On Thursday I was at Simon Brown’s Effective Sketches session at Skillsmatter. Just because my pictures are pretty awesome doesn’t mean there’s no opportunity for continuous learning.
The points Simon made in the session really made sense to me, and I wish I could have had something like that as a primer when they taught us UML at university. Without the context of what the diagrams were supposed to mean, to convey, all the boxes and lines made no sense to me back then. I’m still not a fan of large chunks of UML because I think the convention sometimes gets in the way of real meaning.
My take-away points were:
- Don’t try and squidge everything onto a single diagram. The reason lots of different flavours of architecture diagrams exist (e.g. logical view, infrastructure view, etc) is because you have different audiences for each of the diagrams and different things that are important when you’re looking at it from one particular angle.
- One diagram you particularly need, especially if you are producing a stack of documentation for a system (e.g. you’re a consultant presenting findings to the client) is a really succinct, summary view of what the system is actually trying to achieve.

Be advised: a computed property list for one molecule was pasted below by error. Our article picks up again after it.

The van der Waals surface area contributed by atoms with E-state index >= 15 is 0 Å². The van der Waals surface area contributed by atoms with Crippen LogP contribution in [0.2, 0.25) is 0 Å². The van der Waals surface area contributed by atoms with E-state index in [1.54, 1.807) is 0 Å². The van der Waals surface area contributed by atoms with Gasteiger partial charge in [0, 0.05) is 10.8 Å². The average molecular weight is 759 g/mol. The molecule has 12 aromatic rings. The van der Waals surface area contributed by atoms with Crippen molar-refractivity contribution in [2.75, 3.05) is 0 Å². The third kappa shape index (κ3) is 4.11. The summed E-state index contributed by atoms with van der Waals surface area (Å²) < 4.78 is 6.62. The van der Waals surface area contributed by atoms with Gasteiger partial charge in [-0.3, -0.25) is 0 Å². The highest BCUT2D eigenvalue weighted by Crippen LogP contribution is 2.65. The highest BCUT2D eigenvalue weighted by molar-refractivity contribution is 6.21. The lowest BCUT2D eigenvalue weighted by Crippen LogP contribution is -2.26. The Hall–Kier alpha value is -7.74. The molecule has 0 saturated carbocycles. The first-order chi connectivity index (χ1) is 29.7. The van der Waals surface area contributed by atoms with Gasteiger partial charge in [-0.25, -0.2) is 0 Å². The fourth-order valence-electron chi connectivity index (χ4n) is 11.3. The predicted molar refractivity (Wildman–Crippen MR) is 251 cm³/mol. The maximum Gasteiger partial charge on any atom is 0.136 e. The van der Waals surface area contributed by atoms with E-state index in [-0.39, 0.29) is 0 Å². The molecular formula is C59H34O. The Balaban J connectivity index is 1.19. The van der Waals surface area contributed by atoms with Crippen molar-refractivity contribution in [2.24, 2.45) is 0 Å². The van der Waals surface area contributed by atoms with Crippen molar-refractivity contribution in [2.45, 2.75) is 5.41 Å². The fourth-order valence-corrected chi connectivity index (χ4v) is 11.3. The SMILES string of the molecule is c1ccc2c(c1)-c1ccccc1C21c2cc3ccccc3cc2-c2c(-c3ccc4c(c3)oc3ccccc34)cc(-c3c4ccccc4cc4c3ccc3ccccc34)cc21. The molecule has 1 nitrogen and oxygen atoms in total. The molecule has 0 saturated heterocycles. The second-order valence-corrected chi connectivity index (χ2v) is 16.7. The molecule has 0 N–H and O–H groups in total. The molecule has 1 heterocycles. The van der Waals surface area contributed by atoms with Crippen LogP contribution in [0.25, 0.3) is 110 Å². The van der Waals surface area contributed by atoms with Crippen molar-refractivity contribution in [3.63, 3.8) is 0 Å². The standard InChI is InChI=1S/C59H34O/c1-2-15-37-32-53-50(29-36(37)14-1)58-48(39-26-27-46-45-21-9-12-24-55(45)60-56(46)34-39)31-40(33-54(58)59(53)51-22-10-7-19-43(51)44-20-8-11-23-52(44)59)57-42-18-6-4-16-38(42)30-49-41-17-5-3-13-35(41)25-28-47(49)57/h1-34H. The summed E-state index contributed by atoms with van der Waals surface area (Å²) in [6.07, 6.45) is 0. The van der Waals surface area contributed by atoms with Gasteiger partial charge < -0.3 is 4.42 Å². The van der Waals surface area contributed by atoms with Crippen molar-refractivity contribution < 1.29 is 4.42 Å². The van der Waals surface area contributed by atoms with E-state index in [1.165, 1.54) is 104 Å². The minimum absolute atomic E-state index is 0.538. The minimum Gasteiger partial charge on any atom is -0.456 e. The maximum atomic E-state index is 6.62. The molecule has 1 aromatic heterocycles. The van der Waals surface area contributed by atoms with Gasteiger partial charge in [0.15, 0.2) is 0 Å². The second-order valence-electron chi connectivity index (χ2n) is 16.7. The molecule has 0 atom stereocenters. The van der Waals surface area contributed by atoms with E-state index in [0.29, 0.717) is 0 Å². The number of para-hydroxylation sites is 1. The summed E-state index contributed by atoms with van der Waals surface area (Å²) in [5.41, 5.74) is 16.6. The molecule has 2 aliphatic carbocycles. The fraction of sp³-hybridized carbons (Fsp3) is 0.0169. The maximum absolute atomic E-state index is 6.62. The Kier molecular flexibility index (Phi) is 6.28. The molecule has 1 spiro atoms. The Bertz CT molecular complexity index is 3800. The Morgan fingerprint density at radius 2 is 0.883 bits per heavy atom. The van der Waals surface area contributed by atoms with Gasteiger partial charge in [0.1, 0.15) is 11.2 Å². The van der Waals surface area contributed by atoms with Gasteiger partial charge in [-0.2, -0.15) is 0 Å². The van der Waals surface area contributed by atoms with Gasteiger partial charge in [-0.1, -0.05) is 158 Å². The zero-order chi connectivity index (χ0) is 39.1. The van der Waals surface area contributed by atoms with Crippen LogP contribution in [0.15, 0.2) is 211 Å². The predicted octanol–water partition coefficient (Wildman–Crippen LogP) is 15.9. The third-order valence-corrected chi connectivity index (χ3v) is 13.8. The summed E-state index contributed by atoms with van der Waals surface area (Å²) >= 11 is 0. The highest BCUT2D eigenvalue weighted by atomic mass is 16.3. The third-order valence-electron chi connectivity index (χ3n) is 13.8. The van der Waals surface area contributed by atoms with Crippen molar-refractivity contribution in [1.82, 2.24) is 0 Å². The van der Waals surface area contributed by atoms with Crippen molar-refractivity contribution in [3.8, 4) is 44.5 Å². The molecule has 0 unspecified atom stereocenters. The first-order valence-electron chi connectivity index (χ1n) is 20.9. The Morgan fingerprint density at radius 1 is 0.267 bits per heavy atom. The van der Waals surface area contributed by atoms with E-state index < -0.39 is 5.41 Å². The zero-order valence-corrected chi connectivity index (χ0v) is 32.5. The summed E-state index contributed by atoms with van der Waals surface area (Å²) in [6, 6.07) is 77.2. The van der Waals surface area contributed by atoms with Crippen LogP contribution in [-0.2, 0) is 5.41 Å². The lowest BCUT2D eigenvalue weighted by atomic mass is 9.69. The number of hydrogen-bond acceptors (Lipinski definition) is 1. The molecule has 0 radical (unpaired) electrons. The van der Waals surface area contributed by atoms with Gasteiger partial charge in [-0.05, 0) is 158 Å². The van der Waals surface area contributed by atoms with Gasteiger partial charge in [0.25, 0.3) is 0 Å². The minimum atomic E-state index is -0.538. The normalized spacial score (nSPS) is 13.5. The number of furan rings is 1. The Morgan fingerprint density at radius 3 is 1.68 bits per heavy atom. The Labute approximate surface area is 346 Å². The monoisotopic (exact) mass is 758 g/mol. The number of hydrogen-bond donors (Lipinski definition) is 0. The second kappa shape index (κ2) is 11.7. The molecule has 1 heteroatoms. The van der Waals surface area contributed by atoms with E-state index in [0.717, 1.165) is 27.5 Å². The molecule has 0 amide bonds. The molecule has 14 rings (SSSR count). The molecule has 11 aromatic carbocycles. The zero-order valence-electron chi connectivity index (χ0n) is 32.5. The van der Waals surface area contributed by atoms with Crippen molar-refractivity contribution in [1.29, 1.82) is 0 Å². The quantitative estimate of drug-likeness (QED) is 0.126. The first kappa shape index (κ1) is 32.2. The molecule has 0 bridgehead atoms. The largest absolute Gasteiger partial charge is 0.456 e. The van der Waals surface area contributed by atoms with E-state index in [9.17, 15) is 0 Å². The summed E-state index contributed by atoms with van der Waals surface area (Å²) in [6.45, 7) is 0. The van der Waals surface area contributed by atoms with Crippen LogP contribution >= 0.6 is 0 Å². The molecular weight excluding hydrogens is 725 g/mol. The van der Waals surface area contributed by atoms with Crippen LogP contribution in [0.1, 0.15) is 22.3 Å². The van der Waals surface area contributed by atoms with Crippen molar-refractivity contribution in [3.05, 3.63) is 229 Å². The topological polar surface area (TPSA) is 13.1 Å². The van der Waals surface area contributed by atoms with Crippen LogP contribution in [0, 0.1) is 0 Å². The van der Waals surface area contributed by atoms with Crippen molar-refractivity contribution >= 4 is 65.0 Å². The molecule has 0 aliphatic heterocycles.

- If you’re not going to use UML, you should at least agree on consistency and some conventions - for example, does the direction of an arrow represent data flow or dependency?
- UML tools make it easier to represent different views of a data model and retain consistency. One diagram is less likely to contradict a different view if your sketching tool points this mistake out to you.
- Yes, your code should be self-documenting. But you can’t give the code to your business customers or expect your hardware guys to figure out your requirements from it. To pass knowledge around the business it’s more efficient to have diagrams representing the shared understanding of the domain.
- Architecture diagrams should show the intent and the vision of the system.